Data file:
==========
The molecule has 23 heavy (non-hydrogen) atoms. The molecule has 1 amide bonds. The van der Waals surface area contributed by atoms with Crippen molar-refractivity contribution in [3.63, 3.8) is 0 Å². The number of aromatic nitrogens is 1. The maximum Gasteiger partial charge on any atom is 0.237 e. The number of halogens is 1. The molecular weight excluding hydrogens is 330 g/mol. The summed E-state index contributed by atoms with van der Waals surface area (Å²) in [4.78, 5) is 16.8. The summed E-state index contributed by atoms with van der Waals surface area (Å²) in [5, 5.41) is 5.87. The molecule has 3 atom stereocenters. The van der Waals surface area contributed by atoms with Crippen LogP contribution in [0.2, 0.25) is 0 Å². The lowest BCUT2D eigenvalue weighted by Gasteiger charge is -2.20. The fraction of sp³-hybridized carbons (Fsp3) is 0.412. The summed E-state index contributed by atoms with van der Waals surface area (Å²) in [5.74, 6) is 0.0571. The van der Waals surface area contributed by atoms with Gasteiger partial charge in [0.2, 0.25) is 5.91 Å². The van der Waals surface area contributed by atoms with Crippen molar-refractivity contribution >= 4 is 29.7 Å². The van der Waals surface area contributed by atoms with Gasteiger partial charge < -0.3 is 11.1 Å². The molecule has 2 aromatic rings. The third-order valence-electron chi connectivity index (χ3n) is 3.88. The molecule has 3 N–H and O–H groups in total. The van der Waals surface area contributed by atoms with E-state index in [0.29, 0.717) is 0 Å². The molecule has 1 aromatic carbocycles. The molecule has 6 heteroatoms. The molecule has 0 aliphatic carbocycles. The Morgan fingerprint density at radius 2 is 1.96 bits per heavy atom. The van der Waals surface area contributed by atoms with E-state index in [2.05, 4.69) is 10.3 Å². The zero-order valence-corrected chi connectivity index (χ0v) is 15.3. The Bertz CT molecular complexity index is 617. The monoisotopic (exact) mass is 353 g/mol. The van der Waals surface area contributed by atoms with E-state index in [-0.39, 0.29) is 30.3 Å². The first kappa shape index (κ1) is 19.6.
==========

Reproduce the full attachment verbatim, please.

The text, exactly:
The molecule has 23 heavy (non-hydrogen) atoms. The molecule has 1 amide bonds. The van der Waals surface area contributed by atoms with Crippen molar-refractivity contribution in [3.63, 3.8) is 0 Å². The number of aromatic nitrogens is 1. The maximum Gasteiger partial charge on any atom is 0.237 e. The number of halogens is 1. The molecular weight excluding hydrogens is 330 g/mol. The summed E-state index contributed by atoms with van der Waals surface area (Å²) in [4.78, 5) is 16.8. The summed E-state index contributed by atoms with van der Waals surface area (Å²) in [5, 5.41) is 5.87. The molecule has 3 atom stereocenters. The van der Waals surface area contributed by atoms with Crippen LogP contribution in [0.2, 0.25) is 0 Å². The lowest BCUT2D eigenvalue weighted by Gasteiger charge is -2.20. The fraction of sp³-hybridized carbons (Fsp3) is 0.412. The summed E-state index contributed by atoms with van der Waals surface area (Å²) in [5.74, 6) is 0.0571. The van der Waals surface area contributed by atoms with Gasteiger partial charge in [0.2, 0.25) is 5.91 Å². The van der Waals surface area contributed by atoms with Crippen molar-refractivity contribution >= 4 is 29.7 Å². The van der Waals surface area contributed by atoms with Gasteiger partial charge < -0.3 is 11.1 Å². The molecule has 2 aromatic rings. The third-order valence-electron chi connectivity index (χ3n) is 3.88. The molecule has 3 N–H and O–H groups in total. The van der Waals surface area contributed by atoms with E-state index in [0.29, 0.717) is 0 Å². The molecule has 1 aromatic carbocycles. The molecule has 6 heteroatoms. The molecule has 0 aliphatic carbocycles. The Morgan fingerprint density at radius 2 is 1.96 bits per heavy atom. The van der Waals surface area contributed by atoms with E-state index in [2.05, 4.69) is 10.3 Å². The zero-order valence-corrected chi connectivity index (χ0v) is 15.3. The Bertz CT molecular complexity index is 617. The monoisotopic (exact) mass is 353 g/mol. The van der Waals surface area contributed by atoms with E-state index in [-0.39, 0.29) is 30.3 Å². The first kappa shape index (κ1) is 19.6.